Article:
We were walking through one of the markets here a few weeks ago and noticed a bunch of bags of pasta, on a table by the entrance. The items here are placed for quick sale, usually because they are getting close to their ‘use by’ date. I looked closely at the label—“Spicy Sesame Linguine Noodles—my first thought was ‘fusion’! The ‘best by’ date was a good month away, but as long as it’s kept dry, the package should a last fairly long time past that date.
Thrilled nearly to death at the low price, I grabbed a couple of bags. It’s not easy finding any kind of gourmet food here to start with, and finding it at a great price was icing on the proverbial cake.
I know I love eating that which is known as ‘fusion food’, though I wasn’t too sure where to begin to make it myself. Looking at the back of the bag while perusing ingredients, I found a recipe. That’s where I started. I made this recipe as a hot dish, (though it can also be served cold like a pasta salad, as it’s touted on the package) so my method is bit different that what’s on the bag. What I actually did differently is cooked the veggies in the dressing.
Having made this three times now, I’ve adapted from that suggested recipe, adding more veggies and some pre-seasoned, pre-prepared frozen garlic shrimp. We can’t get fresh shrimp here, and sometimes we can’t even get frozen. Most of the frozen shrimp here has the texture of having been been in that state since the last Ice Age, so it’s rare that we even think about buying it. But this is one of the good ones, so I get it for such meals that it gets mixed into something—like this. Beyond using a prepared product, I can just imagine how wonderful this would be with some good, much fresher shrimp!
Since there is no garlic used in the original recipe, I added a few cloves—I love garlic anyway, and if you use plain fresh shrimp, it would definitely add to the flavor. The recipe also calls for toasted sesame oil, and since we only had sesame chili oil, I bought some to add in. I think using a bit of both is a great idea!
It originally calls for just red bell peppers and broccoli florets as veggies, and I wanted to increase that, so I added in half of a small head of thinly sliced cabbage and some sliced yellow onion. It works well with the other vegetables and adds additional fiber and nutrients.
I also added chopped cilantro, but since that’s an ingredient that many seem to despise, it can be optional. Personally, I love it!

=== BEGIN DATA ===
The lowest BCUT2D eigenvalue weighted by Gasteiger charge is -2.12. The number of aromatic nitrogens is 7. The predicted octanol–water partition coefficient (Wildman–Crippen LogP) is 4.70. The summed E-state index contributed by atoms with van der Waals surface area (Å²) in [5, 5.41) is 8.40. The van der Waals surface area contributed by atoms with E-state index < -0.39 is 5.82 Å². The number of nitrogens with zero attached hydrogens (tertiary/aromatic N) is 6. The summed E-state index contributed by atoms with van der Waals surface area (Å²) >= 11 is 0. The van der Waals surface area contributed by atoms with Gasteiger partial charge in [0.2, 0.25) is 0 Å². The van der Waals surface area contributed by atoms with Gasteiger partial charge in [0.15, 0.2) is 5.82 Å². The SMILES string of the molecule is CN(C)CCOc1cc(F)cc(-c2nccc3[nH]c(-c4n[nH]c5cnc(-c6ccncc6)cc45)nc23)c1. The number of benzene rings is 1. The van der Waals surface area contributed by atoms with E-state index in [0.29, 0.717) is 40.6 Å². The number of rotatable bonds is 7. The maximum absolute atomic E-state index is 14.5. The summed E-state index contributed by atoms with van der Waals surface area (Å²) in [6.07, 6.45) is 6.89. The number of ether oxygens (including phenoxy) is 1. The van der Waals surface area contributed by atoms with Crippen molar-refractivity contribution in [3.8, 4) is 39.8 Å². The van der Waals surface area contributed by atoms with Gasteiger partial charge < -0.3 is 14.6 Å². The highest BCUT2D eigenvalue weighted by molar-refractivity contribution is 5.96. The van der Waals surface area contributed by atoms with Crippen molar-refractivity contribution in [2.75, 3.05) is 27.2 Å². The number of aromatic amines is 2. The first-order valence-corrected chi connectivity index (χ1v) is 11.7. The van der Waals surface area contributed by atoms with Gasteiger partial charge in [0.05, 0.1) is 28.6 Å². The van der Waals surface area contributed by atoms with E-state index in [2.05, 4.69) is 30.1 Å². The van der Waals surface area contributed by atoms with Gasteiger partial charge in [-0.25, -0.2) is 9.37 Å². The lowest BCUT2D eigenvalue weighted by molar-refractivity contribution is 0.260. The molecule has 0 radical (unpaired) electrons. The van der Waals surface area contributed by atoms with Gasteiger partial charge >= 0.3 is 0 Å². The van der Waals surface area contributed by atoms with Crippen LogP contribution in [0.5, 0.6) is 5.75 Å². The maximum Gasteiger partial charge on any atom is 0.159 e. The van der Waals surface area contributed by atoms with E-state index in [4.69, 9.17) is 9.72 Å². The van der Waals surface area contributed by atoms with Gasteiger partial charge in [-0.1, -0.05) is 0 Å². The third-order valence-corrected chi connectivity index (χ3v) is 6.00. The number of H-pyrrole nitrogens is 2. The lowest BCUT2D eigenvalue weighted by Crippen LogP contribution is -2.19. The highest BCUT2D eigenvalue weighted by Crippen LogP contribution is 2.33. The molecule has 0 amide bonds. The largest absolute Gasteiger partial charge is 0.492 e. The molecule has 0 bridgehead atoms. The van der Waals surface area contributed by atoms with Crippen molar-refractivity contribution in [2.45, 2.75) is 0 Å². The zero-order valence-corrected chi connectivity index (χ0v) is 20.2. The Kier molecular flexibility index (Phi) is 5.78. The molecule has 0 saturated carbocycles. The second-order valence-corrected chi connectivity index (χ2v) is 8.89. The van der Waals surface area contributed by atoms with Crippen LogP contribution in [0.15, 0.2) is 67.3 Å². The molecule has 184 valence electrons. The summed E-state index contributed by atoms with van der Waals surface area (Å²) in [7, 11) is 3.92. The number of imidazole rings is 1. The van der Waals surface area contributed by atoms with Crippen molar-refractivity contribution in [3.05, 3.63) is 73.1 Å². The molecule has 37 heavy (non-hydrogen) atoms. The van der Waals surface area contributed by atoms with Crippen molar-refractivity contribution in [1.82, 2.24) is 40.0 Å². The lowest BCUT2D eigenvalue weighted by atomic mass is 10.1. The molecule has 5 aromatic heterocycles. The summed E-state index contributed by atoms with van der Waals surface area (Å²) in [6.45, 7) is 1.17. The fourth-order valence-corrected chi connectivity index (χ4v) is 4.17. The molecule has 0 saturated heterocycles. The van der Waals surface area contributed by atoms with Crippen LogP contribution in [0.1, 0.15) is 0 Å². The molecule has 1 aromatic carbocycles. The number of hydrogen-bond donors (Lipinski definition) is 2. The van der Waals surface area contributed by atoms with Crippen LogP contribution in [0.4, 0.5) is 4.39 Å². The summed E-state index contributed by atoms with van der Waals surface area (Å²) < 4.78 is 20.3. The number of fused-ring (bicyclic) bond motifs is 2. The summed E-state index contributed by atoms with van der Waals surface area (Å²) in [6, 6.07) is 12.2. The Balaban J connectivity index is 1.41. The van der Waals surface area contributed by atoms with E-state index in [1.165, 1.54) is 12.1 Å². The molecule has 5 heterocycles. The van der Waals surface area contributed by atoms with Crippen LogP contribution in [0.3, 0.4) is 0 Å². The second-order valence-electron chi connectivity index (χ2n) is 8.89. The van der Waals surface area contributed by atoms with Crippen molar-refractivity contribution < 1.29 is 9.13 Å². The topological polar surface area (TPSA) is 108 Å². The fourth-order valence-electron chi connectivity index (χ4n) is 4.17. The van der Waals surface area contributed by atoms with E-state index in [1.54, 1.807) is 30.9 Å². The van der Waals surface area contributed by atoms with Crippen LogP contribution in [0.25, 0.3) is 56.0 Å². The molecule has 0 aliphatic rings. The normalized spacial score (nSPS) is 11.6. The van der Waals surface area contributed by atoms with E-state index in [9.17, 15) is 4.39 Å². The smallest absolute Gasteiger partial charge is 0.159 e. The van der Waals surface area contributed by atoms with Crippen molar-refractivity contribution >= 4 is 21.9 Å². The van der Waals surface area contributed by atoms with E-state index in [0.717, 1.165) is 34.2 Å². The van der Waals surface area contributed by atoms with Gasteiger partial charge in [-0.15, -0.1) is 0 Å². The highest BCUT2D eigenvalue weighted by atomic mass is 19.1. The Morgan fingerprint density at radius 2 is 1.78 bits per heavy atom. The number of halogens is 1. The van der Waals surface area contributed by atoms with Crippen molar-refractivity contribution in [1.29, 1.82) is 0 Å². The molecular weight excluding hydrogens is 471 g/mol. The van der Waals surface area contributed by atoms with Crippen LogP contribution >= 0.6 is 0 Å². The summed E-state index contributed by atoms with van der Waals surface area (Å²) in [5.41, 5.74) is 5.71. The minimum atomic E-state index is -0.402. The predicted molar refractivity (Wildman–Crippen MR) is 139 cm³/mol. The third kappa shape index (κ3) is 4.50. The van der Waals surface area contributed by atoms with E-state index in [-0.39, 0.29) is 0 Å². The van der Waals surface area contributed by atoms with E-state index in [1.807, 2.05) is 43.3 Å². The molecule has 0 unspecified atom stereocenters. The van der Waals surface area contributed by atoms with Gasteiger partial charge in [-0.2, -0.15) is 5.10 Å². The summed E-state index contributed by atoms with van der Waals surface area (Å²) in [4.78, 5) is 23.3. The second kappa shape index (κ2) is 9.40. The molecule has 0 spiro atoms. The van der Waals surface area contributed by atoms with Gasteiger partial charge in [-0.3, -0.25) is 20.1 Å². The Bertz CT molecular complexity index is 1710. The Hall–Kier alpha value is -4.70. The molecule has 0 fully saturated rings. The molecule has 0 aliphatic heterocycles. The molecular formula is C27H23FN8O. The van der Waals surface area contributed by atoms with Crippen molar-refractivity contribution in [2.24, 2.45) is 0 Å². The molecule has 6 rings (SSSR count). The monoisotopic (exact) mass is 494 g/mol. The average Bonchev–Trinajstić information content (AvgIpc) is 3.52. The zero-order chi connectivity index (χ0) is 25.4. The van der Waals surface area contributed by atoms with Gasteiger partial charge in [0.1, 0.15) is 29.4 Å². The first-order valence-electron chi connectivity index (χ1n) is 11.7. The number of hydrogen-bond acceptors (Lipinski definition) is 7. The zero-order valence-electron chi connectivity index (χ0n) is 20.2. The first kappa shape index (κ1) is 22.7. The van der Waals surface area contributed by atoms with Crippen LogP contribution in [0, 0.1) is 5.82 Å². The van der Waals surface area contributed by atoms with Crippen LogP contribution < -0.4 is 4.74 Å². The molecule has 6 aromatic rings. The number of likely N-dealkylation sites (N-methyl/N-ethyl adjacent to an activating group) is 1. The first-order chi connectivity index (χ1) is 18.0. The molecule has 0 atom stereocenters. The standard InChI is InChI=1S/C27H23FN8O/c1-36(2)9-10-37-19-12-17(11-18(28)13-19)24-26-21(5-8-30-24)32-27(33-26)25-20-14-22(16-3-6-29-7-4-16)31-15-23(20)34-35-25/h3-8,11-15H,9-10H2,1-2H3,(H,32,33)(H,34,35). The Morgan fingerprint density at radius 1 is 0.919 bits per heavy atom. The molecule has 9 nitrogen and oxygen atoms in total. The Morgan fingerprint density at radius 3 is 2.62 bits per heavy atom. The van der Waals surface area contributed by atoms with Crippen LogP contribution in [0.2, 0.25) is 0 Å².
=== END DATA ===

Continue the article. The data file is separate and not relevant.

Before I start cooking, I start prepping (usually much earlier in the day). I blanch the broccoli (boil just until brilliant green then plunge into ice water) and toast the slivered almonds in a small pan, over medium heat. I store these in the fridge until they’re ready to be used.
You’ll also need a large skillet or pan to make this, since there are quite a few ingredients.
Spicy Sesame Pasta Sauté
- 2 tablespoons peanut or vegetable oil (I used olive; it worked fine)
- 1 small onion, halved and thinly sliced
- 3 Tablespoons rice wine vinegar
- 3 Tablespoons soy sauce
- 2 teaspoons sugar
- 1 teaspoon toasted sesame oil
- 1 teaspoon sesame chili oil
- 1 Tablespoon grated ginger
- 1 head of broccoli, cut into florets and blanched
- ½ small head of cabbage, sliced thin
- 2 red bell peppers, (or other colors) sliced thin
- 4 green onions, sliced thin
- ½ bunch (you decide how much!) cilantro, chopped
- ½ cup slivered almonds, toasted
- 1 bag (I used a bit less—there’s only 2 of us) spicy sesame noodles
- 1 pound shelled shrimp, fresh or otherwise
In a small bowl or cup, combine the vinegar, soy, sugar, and sesame oils; set aside.
Cook the pasta in a large pan of boiling, salted water (I also add a tablespoon of olive oil to keep it from sticking) for 3 minutes. Drain and set aside.
In a large pan or skillet, sauté onion in oil over medium heat to soften and release the flavor and sweetness. Add in the ginger and garlic and allow to cook for about a minute. Add in the peppers and cabbage; continue to sauté for another two minutes or so.
Add in the vinegar mixture and stir to combine. Add in the shrimp, cooking until it just turns pink, stirring to mix it in. Add in the prepared blanched broccoli and toasted almonds; gently fold in the drained pasta, combining so as not to break up the noodles.
Top with the green onions and cilantro, if using.
Serves about 4-6.
Clearly, this recipe is a starting point, and you can probably figure out a dozen other things to add or substitute, just like I did. That’s half the fun of cooking. This dish is also so colorful, it is delightful to photograph—a pleasure to see, as well as to eat!
In making this dish and desiring to photograph it, I tried out a style of photography that I’ve long admired—dark and moody. I was pleased to see that this dish lends itself well to styling it that way. My posting three similar images at the end might be a bit redundant to you, but it’s great learning for me. Here are some of my attempts at ‘dark and moody’: